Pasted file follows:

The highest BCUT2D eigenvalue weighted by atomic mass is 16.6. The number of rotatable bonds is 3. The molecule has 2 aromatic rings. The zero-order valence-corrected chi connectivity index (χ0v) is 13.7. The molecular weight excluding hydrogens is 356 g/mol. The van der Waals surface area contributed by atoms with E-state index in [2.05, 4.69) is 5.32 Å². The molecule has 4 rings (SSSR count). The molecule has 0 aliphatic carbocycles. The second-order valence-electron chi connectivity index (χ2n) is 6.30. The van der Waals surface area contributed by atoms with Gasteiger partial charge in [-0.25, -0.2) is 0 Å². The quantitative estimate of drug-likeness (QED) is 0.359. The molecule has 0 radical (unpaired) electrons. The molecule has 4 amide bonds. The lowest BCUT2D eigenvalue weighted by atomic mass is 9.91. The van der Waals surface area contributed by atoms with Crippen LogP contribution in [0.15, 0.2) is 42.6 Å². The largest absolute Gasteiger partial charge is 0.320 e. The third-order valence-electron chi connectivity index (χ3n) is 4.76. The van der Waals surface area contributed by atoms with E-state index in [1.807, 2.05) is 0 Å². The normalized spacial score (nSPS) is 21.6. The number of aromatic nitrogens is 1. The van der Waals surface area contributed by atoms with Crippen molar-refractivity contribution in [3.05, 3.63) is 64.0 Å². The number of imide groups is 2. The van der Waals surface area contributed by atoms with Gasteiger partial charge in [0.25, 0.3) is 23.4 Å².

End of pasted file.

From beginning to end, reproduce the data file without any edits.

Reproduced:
The highest BCUT2D eigenvalue weighted by atomic mass is 16.6. The number of rotatable bonds is 3. The molecule has 2 aromatic rings. The zero-order valence-corrected chi connectivity index (χ0v) is 13.7. The molecular weight excluding hydrogens is 356 g/mol. The van der Waals surface area contributed by atoms with E-state index in [2.05, 4.69) is 5.32 Å². The molecule has 4 rings (SSSR count). The molecule has 0 aliphatic carbocycles. The second-order valence-electron chi connectivity index (χ2n) is 6.30. The van der Waals surface area contributed by atoms with Gasteiger partial charge in [-0.25, -0.2) is 0 Å². The quantitative estimate of drug-likeness (QED) is 0.359. The molecule has 0 radical (unpaired) electrons. The molecule has 4 amide bonds. The lowest BCUT2D eigenvalue weighted by atomic mass is 9.91. The van der Waals surface area contributed by atoms with Crippen LogP contribution in [0.15, 0.2) is 42.6 Å². The largest absolute Gasteiger partial charge is 0.320 e. The third-order valence-electron chi connectivity index (χ3n) is 4.76. The van der Waals surface area contributed by atoms with E-state index in [1.807, 2.05) is 0 Å². The normalized spacial score (nSPS) is 21.6. The number of aromatic nitrogens is 1. The van der Waals surface area contributed by atoms with Crippen molar-refractivity contribution in [3.05, 3.63) is 64.0 Å². The number of imide groups is 2. The van der Waals surface area contributed by atoms with Gasteiger partial charge in [0.25, 0.3) is 23.4 Å².